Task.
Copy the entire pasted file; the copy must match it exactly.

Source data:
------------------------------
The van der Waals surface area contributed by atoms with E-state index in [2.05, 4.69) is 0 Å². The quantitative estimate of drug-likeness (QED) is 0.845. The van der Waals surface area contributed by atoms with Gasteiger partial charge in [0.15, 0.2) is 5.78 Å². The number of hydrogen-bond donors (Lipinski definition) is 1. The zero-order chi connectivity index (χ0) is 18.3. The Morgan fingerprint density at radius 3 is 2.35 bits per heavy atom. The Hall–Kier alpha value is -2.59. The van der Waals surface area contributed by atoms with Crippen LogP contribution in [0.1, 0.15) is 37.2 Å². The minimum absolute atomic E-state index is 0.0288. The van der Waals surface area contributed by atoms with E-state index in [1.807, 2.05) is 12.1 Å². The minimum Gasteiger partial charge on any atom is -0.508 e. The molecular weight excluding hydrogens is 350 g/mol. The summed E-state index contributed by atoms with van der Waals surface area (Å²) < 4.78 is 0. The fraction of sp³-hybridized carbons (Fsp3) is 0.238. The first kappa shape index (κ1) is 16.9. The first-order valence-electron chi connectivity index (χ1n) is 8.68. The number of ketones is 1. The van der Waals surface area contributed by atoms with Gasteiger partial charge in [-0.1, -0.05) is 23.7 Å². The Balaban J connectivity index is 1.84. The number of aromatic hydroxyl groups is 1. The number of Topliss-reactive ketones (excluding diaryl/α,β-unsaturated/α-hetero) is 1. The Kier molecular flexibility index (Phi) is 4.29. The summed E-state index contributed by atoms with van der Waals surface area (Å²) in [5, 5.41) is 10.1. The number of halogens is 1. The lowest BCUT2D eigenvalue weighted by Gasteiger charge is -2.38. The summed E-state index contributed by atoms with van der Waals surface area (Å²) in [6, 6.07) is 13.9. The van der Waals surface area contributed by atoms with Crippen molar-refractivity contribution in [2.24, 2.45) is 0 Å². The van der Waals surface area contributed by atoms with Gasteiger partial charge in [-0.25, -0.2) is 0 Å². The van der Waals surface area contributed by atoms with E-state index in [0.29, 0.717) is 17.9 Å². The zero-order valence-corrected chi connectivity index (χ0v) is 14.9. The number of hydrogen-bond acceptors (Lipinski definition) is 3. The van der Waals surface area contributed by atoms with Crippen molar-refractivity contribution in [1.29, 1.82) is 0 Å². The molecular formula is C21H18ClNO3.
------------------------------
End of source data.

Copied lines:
The van der Waals surface area contributed by atoms with E-state index in [2.05, 4.69) is 0 Å². The quantitative estimate of drug-likeness (QED) is 0.845. The van der Waals surface area contributed by atoms with Gasteiger partial charge in [0.15, 0.2) is 5.78 Å². The number of hydrogen-bond donors (Lipinski definition) is 1. The zero-order chi connectivity index (χ0) is 18.3. The Morgan fingerprint density at radius 3 is 2.35 bits per heavy atom. The Hall–Kier alpha value is -2.59. The van der Waals surface area contributed by atoms with Crippen LogP contribution in [0.1, 0.15) is 37.2 Å². The minimum absolute atomic E-state index is 0.0288. The van der Waals surface area contributed by atoms with E-state index in [1.807, 2.05) is 12.1 Å². The minimum Gasteiger partial charge on any atom is -0.508 e. The molecular weight excluding hydrogens is 350 g/mol. The summed E-state index contributed by atoms with van der Waals surface area (Å²) < 4.78 is 0. The fraction of sp³-hybridized carbons (Fsp3) is 0.238. The first kappa shape index (κ1) is 16.9. The first-order valence-electron chi connectivity index (χ1n) is 8.68. The number of ketones is 1. The van der Waals surface area contributed by atoms with Gasteiger partial charge in [-0.1, -0.05) is 23.7 Å². The Balaban J connectivity index is 1.84. The number of aromatic hydroxyl groups is 1. The number of Topliss-reactive ketones (excluding diaryl/α,β-unsaturated/α-hetero) is 1. The Kier molecular flexibility index (Phi) is 4.29. The summed E-state index contributed by atoms with van der Waals surface area (Å²) in [5, 5.41) is 10.1. The number of halogens is 1. The lowest BCUT2D eigenvalue weighted by Gasteiger charge is -2.38. The summed E-state index contributed by atoms with van der Waals surface area (Å²) in [6, 6.07) is 13.9. The van der Waals surface area contributed by atoms with Crippen molar-refractivity contribution in [2.24, 2.45) is 0 Å². The van der Waals surface area contributed by atoms with Gasteiger partial charge in [-0.25, -0.2) is 0 Å². The van der Waals surface area contributed by atoms with E-state index in [0.29, 0.717) is 17.9 Å². The zero-order valence-corrected chi connectivity index (χ0v) is 14.9. The number of hydrogen-bond acceptors (Lipinski definition) is 3. The van der Waals surface area contributed by atoms with Crippen molar-refractivity contribution in [1.29, 1.82) is 0 Å². The molecular formula is C21H18ClNO3.